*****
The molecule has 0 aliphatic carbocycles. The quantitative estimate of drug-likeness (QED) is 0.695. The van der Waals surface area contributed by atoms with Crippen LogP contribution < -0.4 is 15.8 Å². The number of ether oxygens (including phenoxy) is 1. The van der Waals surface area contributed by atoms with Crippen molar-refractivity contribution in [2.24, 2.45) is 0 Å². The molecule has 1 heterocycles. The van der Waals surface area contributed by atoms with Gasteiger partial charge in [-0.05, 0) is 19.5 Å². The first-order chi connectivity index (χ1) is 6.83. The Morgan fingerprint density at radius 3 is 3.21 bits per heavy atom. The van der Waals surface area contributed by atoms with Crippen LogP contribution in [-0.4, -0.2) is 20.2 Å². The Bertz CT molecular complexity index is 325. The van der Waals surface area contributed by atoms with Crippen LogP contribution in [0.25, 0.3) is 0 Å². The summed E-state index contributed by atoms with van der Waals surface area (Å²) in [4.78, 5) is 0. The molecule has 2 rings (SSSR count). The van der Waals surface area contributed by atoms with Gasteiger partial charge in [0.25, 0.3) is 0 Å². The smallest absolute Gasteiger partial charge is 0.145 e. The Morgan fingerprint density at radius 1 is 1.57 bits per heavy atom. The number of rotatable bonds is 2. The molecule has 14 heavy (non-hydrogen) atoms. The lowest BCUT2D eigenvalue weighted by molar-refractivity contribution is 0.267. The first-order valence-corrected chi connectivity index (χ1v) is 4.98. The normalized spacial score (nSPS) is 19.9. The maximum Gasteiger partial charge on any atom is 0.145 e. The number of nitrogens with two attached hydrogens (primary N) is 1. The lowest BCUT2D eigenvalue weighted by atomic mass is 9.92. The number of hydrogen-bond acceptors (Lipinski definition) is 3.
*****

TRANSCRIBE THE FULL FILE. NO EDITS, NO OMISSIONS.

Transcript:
The molecule has 0 aliphatic carbocycles. The quantitative estimate of drug-likeness (QED) is 0.695. The van der Waals surface area contributed by atoms with Crippen LogP contribution < -0.4 is 15.8 Å². The number of ether oxygens (including phenoxy) is 1. The van der Waals surface area contributed by atoms with Crippen molar-refractivity contribution in [2.24, 2.45) is 0 Å². The molecule has 1 heterocycles. The van der Waals surface area contributed by atoms with Gasteiger partial charge in [-0.05, 0) is 19.5 Å². The first-order chi connectivity index (χ1) is 6.83. The Morgan fingerprint density at radius 3 is 3.21 bits per heavy atom. The van der Waals surface area contributed by atoms with Crippen LogP contribution in [-0.4, -0.2) is 20.2 Å². The Bertz CT molecular complexity index is 325. The van der Waals surface area contributed by atoms with Crippen LogP contribution in [0.25, 0.3) is 0 Å². The summed E-state index contributed by atoms with van der Waals surface area (Å²) in [4.78, 5) is 0. The molecule has 2 rings (SSSR count). The van der Waals surface area contributed by atoms with Gasteiger partial charge in [0.25, 0.3) is 0 Å². The smallest absolute Gasteiger partial charge is 0.145 e. The Morgan fingerprint density at radius 1 is 1.57 bits per heavy atom. The number of rotatable bonds is 2. The molecule has 14 heavy (non-hydrogen) atoms. The lowest BCUT2D eigenvalue weighted by molar-refractivity contribution is 0.267. The first-order valence-corrected chi connectivity index (χ1v) is 4.98. The normalized spacial score (nSPS) is 19.9. The maximum Gasteiger partial charge on any atom is 0.145 e. The number of nitrogens with two attached hydrogens (primary N) is 1. The lowest BCUT2D eigenvalue weighted by atomic mass is 9.92. The number of hydrogen-bond acceptors (Lipinski definition) is 3.